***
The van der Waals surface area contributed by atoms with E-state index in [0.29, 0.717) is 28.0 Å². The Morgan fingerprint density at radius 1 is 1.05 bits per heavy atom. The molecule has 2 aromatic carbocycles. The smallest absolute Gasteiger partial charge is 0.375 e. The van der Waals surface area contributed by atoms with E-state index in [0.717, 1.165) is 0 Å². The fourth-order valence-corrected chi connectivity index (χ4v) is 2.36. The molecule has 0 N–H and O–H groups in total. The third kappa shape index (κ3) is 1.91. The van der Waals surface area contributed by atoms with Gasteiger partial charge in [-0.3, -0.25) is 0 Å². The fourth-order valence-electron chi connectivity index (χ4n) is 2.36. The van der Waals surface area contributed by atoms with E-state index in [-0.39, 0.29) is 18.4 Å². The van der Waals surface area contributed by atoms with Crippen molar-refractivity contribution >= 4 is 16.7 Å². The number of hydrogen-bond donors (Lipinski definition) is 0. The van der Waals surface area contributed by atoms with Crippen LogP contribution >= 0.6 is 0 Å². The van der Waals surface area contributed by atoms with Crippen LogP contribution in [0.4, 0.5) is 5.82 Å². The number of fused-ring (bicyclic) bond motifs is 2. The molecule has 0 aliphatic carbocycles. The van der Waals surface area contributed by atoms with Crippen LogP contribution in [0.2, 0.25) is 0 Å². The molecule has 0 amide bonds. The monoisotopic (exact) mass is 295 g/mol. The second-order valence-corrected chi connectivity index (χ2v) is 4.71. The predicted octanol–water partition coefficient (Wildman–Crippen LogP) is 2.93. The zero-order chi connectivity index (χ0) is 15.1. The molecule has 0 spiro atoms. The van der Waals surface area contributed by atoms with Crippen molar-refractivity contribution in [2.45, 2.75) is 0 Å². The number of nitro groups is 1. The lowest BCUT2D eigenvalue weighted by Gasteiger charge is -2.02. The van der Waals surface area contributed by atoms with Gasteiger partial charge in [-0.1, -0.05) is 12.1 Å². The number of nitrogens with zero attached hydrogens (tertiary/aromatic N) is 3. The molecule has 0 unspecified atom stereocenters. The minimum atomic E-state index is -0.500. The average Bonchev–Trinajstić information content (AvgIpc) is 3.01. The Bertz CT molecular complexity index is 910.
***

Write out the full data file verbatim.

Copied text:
The van der Waals surface area contributed by atoms with E-state index in [0.29, 0.717) is 28.0 Å². The Morgan fingerprint density at radius 1 is 1.05 bits per heavy atom. The molecule has 2 aromatic carbocycles. The smallest absolute Gasteiger partial charge is 0.375 e. The van der Waals surface area contributed by atoms with E-state index in [0.717, 1.165) is 0 Å². The fourth-order valence-corrected chi connectivity index (χ4v) is 2.36. The molecule has 0 N–H and O–H groups in total. The third kappa shape index (κ3) is 1.91. The van der Waals surface area contributed by atoms with Gasteiger partial charge in [-0.3, -0.25) is 0 Å². The fourth-order valence-electron chi connectivity index (χ4n) is 2.36. The van der Waals surface area contributed by atoms with E-state index in [-0.39, 0.29) is 18.4 Å². The van der Waals surface area contributed by atoms with Crippen molar-refractivity contribution >= 4 is 16.7 Å². The number of hydrogen-bond donors (Lipinski definition) is 0. The van der Waals surface area contributed by atoms with Crippen LogP contribution >= 0.6 is 0 Å². The van der Waals surface area contributed by atoms with Crippen LogP contribution in [0.4, 0.5) is 5.82 Å². The number of fused-ring (bicyclic) bond motifs is 2. The molecule has 0 aliphatic carbocycles. The van der Waals surface area contributed by atoms with Crippen LogP contribution in [0.2, 0.25) is 0 Å². The molecule has 0 amide bonds. The monoisotopic (exact) mass is 295 g/mol. The second-order valence-corrected chi connectivity index (χ2v) is 4.71. The predicted octanol–water partition coefficient (Wildman–Crippen LogP) is 2.93. The zero-order chi connectivity index (χ0) is 15.1. The molecule has 0 spiro atoms. The van der Waals surface area contributed by atoms with Crippen molar-refractivity contribution in [2.45, 2.75) is 0 Å². The number of nitro groups is 1. The lowest BCUT2D eigenvalue weighted by Gasteiger charge is -2.02. The van der Waals surface area contributed by atoms with Gasteiger partial charge in [-0.1, -0.05) is 12.1 Å². The number of nitrogens with zero attached hydrogens (tertiary/aromatic N) is 3. The molecule has 0 unspecified atom stereocenters. The minimum atomic E-state index is -0.500. The average Bonchev–Trinajstić information content (AvgIpc) is 3.01. The Bertz CT molecular complexity index is 910.